Jason Wise holding wine glass
Image courtesy of Jason Wise

Jason Wise may still consider himself a little kid, but the 33-year-old filmmaker is building an IMDB page that rivals colleagues twice his age.

As the director behind SOMM, SOMM2, SOMM3, and the upcoming SOMM4, Wise has made a career producing award-winning documentary films that peer deep into the wine industry in Southern California and around the world.

On this episode of the PCH Driven podcast, he talks about life growing up in Cleveland as a horrible student, filmmaking, Los Angeles and his latest entrepreneurial endeavor: A streaming service called SOMMTV that features–what else?–documentaries about wine.

The conversation covers some serious ground, but the themes of wine and film work to anchor the discussion, and Wise dispenses bits of sage filmmaking advice.

“With a documentary you can just start filming right now,” he says. “That’s how SOMM came about. I got tossed into that world during the frustration of trying to make a different film, and I just started filming it, because no one could stop me because I was paying for it myself. That’s the thing with docs,” or “The good thing about SOMM is that you can explain it in one sentence: ‘The hardest test in the world is about wine, and you’ve never heard about it.’”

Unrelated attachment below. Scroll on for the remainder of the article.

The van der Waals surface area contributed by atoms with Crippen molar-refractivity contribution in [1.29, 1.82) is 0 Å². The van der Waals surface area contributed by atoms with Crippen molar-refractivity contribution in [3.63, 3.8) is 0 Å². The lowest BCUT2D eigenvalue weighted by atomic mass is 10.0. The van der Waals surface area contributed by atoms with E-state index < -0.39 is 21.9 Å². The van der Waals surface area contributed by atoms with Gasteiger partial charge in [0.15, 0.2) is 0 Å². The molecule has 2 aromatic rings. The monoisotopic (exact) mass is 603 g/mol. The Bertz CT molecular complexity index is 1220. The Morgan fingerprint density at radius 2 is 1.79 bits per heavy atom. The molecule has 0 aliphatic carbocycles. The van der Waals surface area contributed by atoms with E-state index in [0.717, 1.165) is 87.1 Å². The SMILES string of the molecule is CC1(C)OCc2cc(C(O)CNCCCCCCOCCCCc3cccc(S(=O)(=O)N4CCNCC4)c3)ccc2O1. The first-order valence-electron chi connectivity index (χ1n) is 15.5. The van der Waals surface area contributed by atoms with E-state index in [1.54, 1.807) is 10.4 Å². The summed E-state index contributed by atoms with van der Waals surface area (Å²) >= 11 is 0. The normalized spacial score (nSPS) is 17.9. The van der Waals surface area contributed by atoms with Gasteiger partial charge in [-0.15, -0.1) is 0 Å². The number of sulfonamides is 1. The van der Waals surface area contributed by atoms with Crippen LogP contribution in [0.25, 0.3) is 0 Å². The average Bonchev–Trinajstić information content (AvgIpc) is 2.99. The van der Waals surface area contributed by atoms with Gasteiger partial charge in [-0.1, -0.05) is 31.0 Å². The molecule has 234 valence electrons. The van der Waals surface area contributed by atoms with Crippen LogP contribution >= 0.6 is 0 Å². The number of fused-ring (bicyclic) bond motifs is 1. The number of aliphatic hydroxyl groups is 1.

…Or at least maybe you hadn’t before he made his first film. Now with three SOMM documentaries under his belt, Wise is nearing completion of “SOMM4: Cup of Salvation,” which examines the history of wine’s relationship with religion. Wise says it’s “a wild film,” that spans multiple countries, the Vatican and even an active warzone. As he puts it, the idea is to show that “wine is about every subject,” rather than “every subject is about wine.”

For Wise, the transition to launching his own streaming service came out of his frustration with existing platforms holding too much power over the value of the content he produces.

“Do we want Netflix to tell us what our projects are worth or do we want the audience to do that?” he asks.

But unlike giants in the space, SOMMTV has adopted a gradual approach of just adding small bits of content as they develop. Without the need to license 500 or 1,000 hours of programming, Wise has been able to basically bootstrap SOMMTV and provide short form content and other more experimental offerings that typically get passed over by the Hulus and Disneys of the world.

So far, he says, the experiment is working, and now Wise is looking to raise some serious capital to keep up with the voracious appetites of his subscribers.

“Send those VCs my way,” Wise jokes.

Subscribe to PCH Driven on Apple, Stitcher, Spotify, iHeart, Google or wherever you get your podcasts.

dot.LA reporter David Shultz contributed to this report.